Tuesday, 2 May 2017

Modernity and Modernism

“Numerology…we’re all becoming ciphers.” 
-Patrick McGoohan

“In short, The Prisoner attacks modernity on the following grounds:

1. Modernity rests upon a materialistic metaphysics (all is matter), and champions materialism as a way of life (the focus on material comfort and satisfaction).

2. Modernity is spiritually empty (again, no church in the Village); it must deny or destroy what is higher in man.

3. Modernity destroys culture, tradition, and ethnic and national identity in the name of “progress” (called “multiculturalism” and “globalization” today). It is significant that we do not know where the Village is, for modern people are really “nowhere.” As Nietzsche’s “Madman” said, “Where are we headed? Are we not endlessly plunging—backwards, sideways, forwards, in all directions? Is there an up and a down anymore? Do we not wander as if through an endless nothingness? Do we not feel the breath of empty space? Hasn’t it grown colder?” (The Gay Science).

4. Modernity promises only trivial freedoms (e.g., the freedom to shop) while suppressing freedom of thought, freedom of religion, freedom of association.

5. Modernity involves the belief that nature (including human nature) is infinitely malleable, open to the endless manipulation and “improvement” of science. In a 1977 interview with Canadian journalist Warner Troyer, McGoohan said, “I think we’re progressing too fast. I think that we should pull back and consolidate the things that we’ve discovered.”

5. Modernity systematically suppresses ideals that rise above material concerns: ideals like honor, and dignity, and loyalty (the Village is filled with traitors).

6. Modernity preaches a contradictory ethos of collectivism, and “looking out for No. 1.”

7.Modernity banishes the sacred, and profanes all through oppressive levity, irony, and irreverence (masking cynicism).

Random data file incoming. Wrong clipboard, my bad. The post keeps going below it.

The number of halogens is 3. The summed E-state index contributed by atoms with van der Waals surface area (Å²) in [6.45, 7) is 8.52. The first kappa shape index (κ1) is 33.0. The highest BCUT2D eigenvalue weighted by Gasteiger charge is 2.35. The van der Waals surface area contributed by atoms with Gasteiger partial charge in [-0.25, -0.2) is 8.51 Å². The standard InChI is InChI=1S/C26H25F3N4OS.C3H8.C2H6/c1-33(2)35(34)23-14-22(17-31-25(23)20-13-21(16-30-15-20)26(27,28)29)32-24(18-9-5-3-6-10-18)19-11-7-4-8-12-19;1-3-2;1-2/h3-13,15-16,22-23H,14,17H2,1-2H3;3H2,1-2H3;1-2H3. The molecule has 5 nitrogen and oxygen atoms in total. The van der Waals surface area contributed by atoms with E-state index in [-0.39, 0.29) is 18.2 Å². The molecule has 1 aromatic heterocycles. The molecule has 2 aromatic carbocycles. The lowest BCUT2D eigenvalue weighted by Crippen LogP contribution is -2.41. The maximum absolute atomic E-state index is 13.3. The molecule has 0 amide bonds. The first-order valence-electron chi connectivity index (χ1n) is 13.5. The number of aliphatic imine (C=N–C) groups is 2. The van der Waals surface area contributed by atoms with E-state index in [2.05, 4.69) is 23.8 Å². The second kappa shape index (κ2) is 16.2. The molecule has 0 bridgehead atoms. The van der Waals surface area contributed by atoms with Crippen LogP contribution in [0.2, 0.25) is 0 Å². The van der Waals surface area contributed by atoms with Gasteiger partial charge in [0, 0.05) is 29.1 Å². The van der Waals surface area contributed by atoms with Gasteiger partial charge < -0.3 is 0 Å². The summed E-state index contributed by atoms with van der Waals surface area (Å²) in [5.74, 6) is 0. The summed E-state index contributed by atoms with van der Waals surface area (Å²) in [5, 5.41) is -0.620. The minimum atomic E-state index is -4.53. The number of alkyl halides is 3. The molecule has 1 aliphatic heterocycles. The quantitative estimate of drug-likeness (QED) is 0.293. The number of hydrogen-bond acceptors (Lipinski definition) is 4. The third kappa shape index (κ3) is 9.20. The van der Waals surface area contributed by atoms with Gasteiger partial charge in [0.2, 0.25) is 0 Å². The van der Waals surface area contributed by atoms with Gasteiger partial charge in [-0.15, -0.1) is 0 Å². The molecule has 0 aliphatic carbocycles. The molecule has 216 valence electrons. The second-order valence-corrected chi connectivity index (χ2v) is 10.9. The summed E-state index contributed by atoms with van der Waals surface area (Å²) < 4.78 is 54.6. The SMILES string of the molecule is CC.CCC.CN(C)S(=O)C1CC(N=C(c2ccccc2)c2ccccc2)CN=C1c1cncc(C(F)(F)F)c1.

8. Modernity places physical security and comfort above the freedom to be self-determining, to be let alone, and to take risks.

9. Modernity fills the emptiness in people’s lives with noise (the TV and radio you can’t turn off). Silence might start people thinking, which could make them unhappy.

In addition to the hostility to religion, the Village also seems to be hostile to marriage, sex, and procreation. It is not clear whether there are any married couples in the Village. Sex is probably forbidden. No children are seen until “The Girl Who Was Death,” and those children are depicted as living in a kind of barracks. There is a touch of Plato’s Republic in The Prisoner.”

In the final analysis, The Prisoner is about modern man as a dead man.  In his final revolution, the revolution of the solitary, atomized individual unit, there is no “Why?” for this man to be the free individual he imagines himself to be.  He is just as much a prisoner of the dialectic as the collective he opposes, as he has no other higher aims than himself.  When he is enthroned as king, his final revolution results in the launching of a revolution that destroys The Village and launches an ICBM that will presumably destroy London.  Having overcome all his inner demons and the prison of his conscience (that is, the Village and its rovers are 6 grappling with his conscience in the afterlife), and realizing his worst enemy is not the system, the people, or the world, but himself, 6 returns to his old life as No. 1.

In fact, the address to 6’s apartment was always “No. 1.”  In like manner, modernity’s “revolution” in the global village, is the revolution of a meaningless numerological quantification where being “No. 1” means nothing more than being No. 2 or No. 86 in a world divested of any meaning beyond the individual’s competing ego desires.  While The Prisoner is a treatise against the collective, it is also a warning to unfettered, meaningless individualism. 

McGoohan foresaw the coming age of dystopian control where all of us would be tracked by a numerological cipher, under the “wandering stars” of the stellar luminaries that emblazon the heavens of the surveillance dome of the Village.  In biblical symbology, the celestial luminaries are guided by angelic intelligences, or Watchers that correspond to earthly potentates. 

In the Village, the control grid of the Watchers is primarily technological and scientific, where man has been converted into a generic number in a long set of numbers, as if he were himself a cipher to be decoded and programmed.

“Numerology…we’re all becoming ciphers.” 
-Patrick McGoohan

Oppositional and defiant. No. 6 
Oppositional and defiant. No. 6 “Fights The System.”
By: Jay Dyer

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